ST. CLOUD, Minn. - In unprecedented numbers, Minnesota Army National Guard service members have been called to active duty and mobilized to combat zones. One deployment, extending 22 months, constituted the longest tour of duty of any military unit in Iraq.
Battlemind, and its newer description, resilience, have become household terms in Guard families and communities.
Who serves these Soldiers at the confluence of clashing cultures and ideologies, in the chaos of combat, where morals and morale are buffeted by relentless heat, wind, sand or boredom, sprinkled or flooded with relationships fed through Skype and chat?
Soldiers train to immediately act on sensory and technological input to save their lives and the lives of others. What resources are available to address the emotional and spiritual impact of this experience?
On the ground, Army National Guard chaplains are among those who tend to the job of making meaning of the mix of raw experience: readiness, mission, violence, loss, alienation, camaraderie and life away from home.
What equips chaplains to listen and hear, to lead in praise and thanksgiving, to accompany those who have borne the battle, to provide solace and hope, to advise commanders in matters of ethics and morals, and to facilitate the re-building of service members' understandings of the world, humanity and the divine when faced with experience that renders previous views impotent?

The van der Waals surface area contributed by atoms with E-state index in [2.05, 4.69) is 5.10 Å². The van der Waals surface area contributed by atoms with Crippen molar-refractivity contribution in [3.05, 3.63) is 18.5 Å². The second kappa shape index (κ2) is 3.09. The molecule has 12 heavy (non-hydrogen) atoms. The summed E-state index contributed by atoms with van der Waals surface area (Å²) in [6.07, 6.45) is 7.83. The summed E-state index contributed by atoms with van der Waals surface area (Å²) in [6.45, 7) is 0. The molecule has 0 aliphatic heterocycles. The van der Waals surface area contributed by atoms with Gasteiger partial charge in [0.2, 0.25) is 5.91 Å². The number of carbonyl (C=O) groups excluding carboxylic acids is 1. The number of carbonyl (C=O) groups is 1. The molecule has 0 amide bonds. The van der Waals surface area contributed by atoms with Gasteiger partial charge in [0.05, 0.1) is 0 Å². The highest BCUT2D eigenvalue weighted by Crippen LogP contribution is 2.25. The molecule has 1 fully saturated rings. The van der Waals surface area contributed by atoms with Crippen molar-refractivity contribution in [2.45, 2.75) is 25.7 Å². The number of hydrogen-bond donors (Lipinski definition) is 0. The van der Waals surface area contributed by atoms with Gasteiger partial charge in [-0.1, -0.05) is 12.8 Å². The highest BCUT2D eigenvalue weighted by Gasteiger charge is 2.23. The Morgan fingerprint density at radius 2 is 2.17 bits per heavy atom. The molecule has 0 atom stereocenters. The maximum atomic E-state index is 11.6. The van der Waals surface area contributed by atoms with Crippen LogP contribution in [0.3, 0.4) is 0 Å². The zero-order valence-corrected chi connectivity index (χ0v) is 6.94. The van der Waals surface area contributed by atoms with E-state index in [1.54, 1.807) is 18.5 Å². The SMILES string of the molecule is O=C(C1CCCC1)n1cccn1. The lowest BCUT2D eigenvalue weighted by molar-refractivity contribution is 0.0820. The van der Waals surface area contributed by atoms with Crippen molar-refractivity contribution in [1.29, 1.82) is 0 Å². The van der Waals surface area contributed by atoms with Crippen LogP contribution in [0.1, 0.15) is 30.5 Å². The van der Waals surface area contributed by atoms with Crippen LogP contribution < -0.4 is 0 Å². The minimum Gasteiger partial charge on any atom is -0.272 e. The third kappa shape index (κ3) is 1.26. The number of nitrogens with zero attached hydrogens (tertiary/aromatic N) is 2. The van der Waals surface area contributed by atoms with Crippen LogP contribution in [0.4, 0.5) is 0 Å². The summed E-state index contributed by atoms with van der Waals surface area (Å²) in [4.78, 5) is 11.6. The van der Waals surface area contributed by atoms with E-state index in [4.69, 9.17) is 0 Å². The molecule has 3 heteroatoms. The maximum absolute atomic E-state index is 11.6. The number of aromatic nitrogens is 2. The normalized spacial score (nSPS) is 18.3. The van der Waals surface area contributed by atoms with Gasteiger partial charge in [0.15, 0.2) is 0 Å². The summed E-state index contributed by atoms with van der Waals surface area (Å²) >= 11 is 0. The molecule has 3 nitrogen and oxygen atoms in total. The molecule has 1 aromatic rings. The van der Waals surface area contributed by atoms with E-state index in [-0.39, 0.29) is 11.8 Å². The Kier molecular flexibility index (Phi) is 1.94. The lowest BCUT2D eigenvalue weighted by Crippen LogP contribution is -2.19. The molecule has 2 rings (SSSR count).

A DOD/VA sharing agreement, initiated by the Minnesota Army National Guard state chaplain and VA Midwest Health Care Network (VISN 23) ACPE System, established a Clinical Pastoral Education (CPE) program designed for ARNG chaplains and chaplain candidates.
Enhancing ministry effectiveness of chaplains to provide spiritual care and ethical leadership in their ARNG units was a primary goal of the program.
Through on-going reflection on their own lives and ministry, each chaplain was challenged individually and within a group of their peers to examine the impact of their beliefs and practices on those they serve.
Expected to identify their strengths and weaknesses, students risked engaging each other to offer critique that would further develop their ability to reflect theologically and own their pastoral identity and authority in the face of the challenges of military service.
Each chaplain brought his or her own theological understanding and faith-group perspective with which to ground their ministry and offer perspective in the group. In addition to religious, cultural and social diversity, members of the program held the rank of first lieutenant through lieutenant colonel. The disparity in rank provided opportunity for group members to articulate their perspective while addressing each other with respect.
Twenty-nine chaplains completed 35 units of CPE during the six programs offered between the fall of 2007 and spring of 2013. Five chaplains followed their ARNG CPE training to engage in CPE residency programs.
Armed with 100 hours of education, informed by more than 300 hours of direct ministry experience in ARNG units, congregations and social service agencies, ARNG chaplains offer ministry with their units in Minnesota communities experiencing natural disaster, Iraq, Kuwait, and in the homes of those experiencing the death of an ARNG soldier.
Prepared to listen to their heart and to reflect on their experience, these CPE-trained ARNG chaplains are equipped to walk with service members through the valley of the shadows of life, to point to the light in the darkness, and to remind us all that though the waters of chaos may converge and threaten to overtake us, we are not alone or without hope.